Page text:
Civic ‘overspending’ slammed by business lobby

We buy what our citizens want, one mayor responds

Most B.C. cities are ramping up their spending far faster than is affordable, warns the Canadian Federation of Independent Business.

The business lobby group’s third annual Municipal Spending Watch report found expenditures of B.C. cities rose twice as fast as the combined rate of inflation and population growth from 2000 to 2008.

“They are addicted to overspending,” CFIB vice-president Laura Jones said, noting spending rose 58 per cent over those years, compared to a 29 per cent rise in inflation and population.

The CFIB, which has repeatedly called for municipal budget restraint, says civic spending should be capped at the combined rate of population and inflation growth.

Had that been done in in 2000, the study says, the typical B.C. family of four would have had an extra $904 to spend in 2008 alone.

Cities on average spent 9.7 per cent more on operating costs in 2008 than in 2007, while population and inflation rose a combined four per cent.

Jones said civic leaders are masters at making controversial spending cuts to “perpetuate the myth that they are hard done by” while neglecting to tackle other costs.

“It’s grossly unfair to taxpayers who suffer tax and fee increases that outstrip their pay increases.”

The report lists Prince George as the worst offender among large B.C. cities, with 2000-2008 spending climbing almost four times faster than inflation and population.

In the Lower Mainland, spending rose more than three times faster in North Vancouver District (3.41) and West Vancouver (3.19); and two to three times faster in Pitt Meadows (2.8) North Vancouver City (2.76), White Rock (2.58), Maple Ridge (2.38), Delta (2.36), Chilliwack (2.34), Langley Township (2.33), Coquitlam (2.26), Langley City (2.14) and Port Coquitlam (2.12).

Spending also outstripped population and inflation growth in Vancouver (1.92 times), Surrey (1.90), Richmond (1.83), Burnaby (1.67), Mission (1.64), Port Moody (1.38) and New Westminster (1.15).

The business group says programs and services will ultimately be at risk and it also wants a municipal Auditor-General created to oversee cities.

Pitt Meadows Mayor Don MacLean said the CFIB is out of step with what most citizens want and are willing to pay for.

“We buy what our constituents want us to buy,” MacLean said. “If our people want a new indoor swimming pool, we buy it for them.”

If most citizens shared the business lobby’s view, he said, city councils would respond accordingly.

“I’m a businessman,” added MacLean, who runs an insurance office. “Because their position is so stridently one-sided, I quit the CFIB three or four years ago. They’re not looking at the big picture.”

Municipal leaders also contend unionized labour costs are difficult to control and there’s less fat to cut from local government than business critics believe.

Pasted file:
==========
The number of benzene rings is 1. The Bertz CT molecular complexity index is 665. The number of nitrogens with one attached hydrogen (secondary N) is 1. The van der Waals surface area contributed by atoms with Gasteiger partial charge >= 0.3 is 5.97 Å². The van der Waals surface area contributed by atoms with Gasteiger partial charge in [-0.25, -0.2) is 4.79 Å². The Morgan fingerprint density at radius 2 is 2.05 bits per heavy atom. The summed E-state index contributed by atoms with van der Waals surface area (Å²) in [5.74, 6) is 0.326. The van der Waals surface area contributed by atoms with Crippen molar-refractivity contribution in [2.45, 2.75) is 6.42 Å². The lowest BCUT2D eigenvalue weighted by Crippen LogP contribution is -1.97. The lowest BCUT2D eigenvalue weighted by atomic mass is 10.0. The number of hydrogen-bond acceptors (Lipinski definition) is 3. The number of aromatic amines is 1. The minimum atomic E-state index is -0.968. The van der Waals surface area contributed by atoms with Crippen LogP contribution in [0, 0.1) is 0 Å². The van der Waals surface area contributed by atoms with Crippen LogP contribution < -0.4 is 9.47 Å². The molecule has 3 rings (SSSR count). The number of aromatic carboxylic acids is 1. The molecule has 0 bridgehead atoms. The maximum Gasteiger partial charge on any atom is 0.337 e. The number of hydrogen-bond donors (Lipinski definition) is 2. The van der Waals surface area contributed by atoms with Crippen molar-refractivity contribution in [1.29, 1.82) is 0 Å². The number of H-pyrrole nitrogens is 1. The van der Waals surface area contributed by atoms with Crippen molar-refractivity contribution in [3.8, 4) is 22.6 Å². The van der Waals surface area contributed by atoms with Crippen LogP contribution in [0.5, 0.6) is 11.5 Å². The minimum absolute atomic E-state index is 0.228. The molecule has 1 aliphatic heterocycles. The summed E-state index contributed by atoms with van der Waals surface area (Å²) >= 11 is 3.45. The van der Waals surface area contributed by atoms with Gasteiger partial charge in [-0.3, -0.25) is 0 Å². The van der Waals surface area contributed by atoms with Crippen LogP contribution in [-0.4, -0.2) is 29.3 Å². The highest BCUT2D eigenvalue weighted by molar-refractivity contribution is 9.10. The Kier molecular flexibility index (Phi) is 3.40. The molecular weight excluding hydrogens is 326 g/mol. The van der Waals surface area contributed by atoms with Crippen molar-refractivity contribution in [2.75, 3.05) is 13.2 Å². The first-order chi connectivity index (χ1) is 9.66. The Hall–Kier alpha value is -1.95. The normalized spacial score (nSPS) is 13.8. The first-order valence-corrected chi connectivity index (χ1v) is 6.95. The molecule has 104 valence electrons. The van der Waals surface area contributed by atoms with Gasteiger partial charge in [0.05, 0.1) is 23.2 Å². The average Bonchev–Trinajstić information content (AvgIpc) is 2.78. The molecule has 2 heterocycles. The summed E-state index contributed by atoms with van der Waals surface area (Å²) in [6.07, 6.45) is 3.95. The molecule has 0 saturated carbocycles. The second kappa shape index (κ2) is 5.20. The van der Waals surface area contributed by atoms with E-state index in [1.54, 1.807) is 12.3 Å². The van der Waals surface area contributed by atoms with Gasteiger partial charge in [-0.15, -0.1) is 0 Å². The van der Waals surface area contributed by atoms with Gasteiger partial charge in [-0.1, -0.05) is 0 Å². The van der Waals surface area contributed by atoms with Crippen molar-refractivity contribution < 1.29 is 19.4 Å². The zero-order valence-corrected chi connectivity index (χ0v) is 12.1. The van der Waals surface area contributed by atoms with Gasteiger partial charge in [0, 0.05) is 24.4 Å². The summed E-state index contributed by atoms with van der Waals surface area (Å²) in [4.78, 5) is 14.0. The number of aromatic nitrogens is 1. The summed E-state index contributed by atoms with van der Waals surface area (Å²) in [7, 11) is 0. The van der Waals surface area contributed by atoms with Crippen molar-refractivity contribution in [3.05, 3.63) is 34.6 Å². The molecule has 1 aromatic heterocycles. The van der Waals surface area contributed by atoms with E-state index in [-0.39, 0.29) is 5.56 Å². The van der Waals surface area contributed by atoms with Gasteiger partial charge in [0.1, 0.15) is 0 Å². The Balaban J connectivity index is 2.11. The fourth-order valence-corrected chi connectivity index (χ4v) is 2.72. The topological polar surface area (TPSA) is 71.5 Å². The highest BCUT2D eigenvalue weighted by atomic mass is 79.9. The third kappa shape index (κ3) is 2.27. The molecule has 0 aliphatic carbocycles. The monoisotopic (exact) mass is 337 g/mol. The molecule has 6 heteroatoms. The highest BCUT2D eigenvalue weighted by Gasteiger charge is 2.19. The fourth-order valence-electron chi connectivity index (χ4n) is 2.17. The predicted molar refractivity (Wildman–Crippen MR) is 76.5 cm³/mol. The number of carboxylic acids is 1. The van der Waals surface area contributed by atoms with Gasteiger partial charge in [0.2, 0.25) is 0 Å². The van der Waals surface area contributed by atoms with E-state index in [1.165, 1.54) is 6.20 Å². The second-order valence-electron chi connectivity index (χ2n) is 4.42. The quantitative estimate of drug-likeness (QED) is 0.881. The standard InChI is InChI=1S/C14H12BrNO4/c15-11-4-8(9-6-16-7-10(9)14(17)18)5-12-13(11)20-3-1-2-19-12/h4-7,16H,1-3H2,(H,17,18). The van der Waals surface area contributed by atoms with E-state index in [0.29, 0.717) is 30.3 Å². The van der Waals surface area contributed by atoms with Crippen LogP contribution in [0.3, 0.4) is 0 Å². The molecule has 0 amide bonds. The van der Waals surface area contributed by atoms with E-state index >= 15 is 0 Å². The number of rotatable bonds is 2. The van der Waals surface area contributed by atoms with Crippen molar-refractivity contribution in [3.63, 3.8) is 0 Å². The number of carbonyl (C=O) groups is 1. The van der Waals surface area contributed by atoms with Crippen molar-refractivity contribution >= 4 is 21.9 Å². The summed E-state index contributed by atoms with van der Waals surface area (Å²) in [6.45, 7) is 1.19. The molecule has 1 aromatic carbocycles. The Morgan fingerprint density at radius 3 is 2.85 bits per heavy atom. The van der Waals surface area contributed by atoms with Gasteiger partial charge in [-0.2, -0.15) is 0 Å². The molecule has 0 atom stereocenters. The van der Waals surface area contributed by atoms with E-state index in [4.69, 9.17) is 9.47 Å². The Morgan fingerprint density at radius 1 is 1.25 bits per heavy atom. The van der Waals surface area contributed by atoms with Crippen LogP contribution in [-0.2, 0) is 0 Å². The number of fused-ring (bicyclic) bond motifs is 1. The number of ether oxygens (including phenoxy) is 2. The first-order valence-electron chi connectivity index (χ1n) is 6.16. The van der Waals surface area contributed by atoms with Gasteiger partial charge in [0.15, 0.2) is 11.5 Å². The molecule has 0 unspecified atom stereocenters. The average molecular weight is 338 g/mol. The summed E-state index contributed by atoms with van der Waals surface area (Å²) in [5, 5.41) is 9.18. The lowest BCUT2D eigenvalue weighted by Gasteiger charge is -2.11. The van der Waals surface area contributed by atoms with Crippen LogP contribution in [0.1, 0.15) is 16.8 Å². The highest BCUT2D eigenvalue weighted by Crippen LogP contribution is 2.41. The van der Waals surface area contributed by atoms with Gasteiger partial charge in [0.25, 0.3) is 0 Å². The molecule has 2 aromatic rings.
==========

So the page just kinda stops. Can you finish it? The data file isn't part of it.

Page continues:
Cities in Metro Vancouver are bracing for a worsening cost squeeze in the years ahead.

They say major utility expenses they say are being forced upon them by federal or provincial policies – including water and sewage treatment mega-projects estimated to cost billions of dollars.

Just Posted

White Rock pier-plank purchasers celebrated

Donors received a certificate Sunday marking their purchase of a pier plank

White Rock looking at 3.9% tax increase

Budget discussions are to take place this week

PHOTOS: White Rock Festival of Lights celebrated with a cheer

Hundreds of people gathered in the city Saturday for a Christmas event

Plans for new Surrey hospital to be updated Monday

News conference announced by Premier Horgan and health minister Adrian Dix

Surrey 37 per cent behind in housing supply projections

Of 18 cities in Metro Vancouver, only City of North Vancouver and Richmond met or exceeded projections

VIDEO: SNL skewers Trudeau’s mockery of Trump in high school cafeteria sketch

The three world leaders won’t let Trump sit at the cool kids’ table

B.C. universities post $340 million worth of surpluses thanks to international student tuition

Students call for spending as international enrolment produces huge surpluses at many universities

Conservatives urge Morneau to deliver ‘urgent’ fall economic update

Morneau says the first thing the Liberals plan to do is bring in their promised tax cut for the middle class

INFOGRAPHIC: How much money did your local university or college make last year?

B.C. university and colleges posted a combined $340 million surplus in 2018/19

B.C. creates $8.5M organization to improve safety for health care workers

Group will bring together unions, province, health care organizations

Four men in hospital after early morning Vancouver stabbing

A large group of men was seen fighting in Yaletwon

Kovrig clings to humour as ‘two Michaels’ near one year in Chinese prison

Their detention is widely viewed as retaliation for Canada’s arrest of Chinese high-tech scion Meng Wanzhou

B.C. VIEWS: An engine that hums right along

First Nations are leading a new surge of investment in B.C.

Most Read

l -->